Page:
What is Power of Attorney?

March 2020

Lasting Powers of Attorney (LPA) are documents whereby you give somebody the right to deal with your matters

People often wish to appoint someone to make decisions on their behalf or act for them should they not be able to do so themselves. This can be done by a LPA which enables a person who has capacity and is over 18 years old to choose one or more people to act on their behalf and make decisions for them if they themselves are unable to do so.

There are two types of LPAs: -

1. A property and affairs LPA is for decisions about your financial affairs such as selling your house.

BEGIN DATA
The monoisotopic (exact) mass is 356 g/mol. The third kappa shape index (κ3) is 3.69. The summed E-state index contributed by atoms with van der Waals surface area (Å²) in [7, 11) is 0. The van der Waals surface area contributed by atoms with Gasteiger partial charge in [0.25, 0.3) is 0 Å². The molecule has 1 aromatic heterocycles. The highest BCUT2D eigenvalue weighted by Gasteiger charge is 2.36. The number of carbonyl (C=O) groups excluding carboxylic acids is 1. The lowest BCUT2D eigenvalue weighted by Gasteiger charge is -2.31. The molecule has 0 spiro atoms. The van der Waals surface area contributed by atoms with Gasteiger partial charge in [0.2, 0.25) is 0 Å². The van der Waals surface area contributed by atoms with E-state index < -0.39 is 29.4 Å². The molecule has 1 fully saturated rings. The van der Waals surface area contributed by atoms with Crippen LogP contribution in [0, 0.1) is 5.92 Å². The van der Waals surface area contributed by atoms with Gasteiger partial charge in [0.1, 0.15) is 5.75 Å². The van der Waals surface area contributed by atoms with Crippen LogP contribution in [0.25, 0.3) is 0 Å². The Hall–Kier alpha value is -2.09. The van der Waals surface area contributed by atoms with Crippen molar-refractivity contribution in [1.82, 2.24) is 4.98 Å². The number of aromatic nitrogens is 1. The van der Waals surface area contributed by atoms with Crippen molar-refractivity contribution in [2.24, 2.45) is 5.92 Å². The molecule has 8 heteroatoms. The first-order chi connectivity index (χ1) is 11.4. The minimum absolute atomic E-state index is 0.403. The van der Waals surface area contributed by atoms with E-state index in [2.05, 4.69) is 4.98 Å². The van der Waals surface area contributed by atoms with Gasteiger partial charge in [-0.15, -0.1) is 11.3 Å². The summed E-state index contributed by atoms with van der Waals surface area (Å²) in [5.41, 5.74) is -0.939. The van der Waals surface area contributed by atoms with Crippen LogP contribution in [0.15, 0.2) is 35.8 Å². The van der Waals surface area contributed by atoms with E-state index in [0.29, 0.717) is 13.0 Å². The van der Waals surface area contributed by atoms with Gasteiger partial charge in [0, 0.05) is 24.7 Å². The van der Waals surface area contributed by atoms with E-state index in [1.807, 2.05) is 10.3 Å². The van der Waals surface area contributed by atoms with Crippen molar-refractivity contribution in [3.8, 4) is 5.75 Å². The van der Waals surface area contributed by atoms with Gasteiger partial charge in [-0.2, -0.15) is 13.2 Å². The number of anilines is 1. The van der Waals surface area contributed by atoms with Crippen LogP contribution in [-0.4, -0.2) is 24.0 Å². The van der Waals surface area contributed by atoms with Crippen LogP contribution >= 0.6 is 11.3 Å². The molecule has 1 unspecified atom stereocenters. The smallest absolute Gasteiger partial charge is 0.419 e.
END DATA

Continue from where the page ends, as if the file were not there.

2. A personal welfare LPA is for decisions about your health and welfare such as where you want to live and what medical treatment you do or do not want to receive.

The person you appoint as your attorney can make decisions as if they were you. They must act in your best interests. The LPA must be registered with the Office of Public Guardian (OPG) before it can be used. Until such time as it is registered, your attorney will not have any legal powers to make decisions or act on your behalf. You can register the LPA whilst you have capacity and the persons you appoint as your attorney can apply to register it at any time.

Courtyard Wills and Probate Solicitors can advise you fully as to what matters you should consider before making an LPA, prepare the document for you and arrange for its registration.

If you would like some advice in connection with Power of Attorney please contact our Senior Partner Sean White





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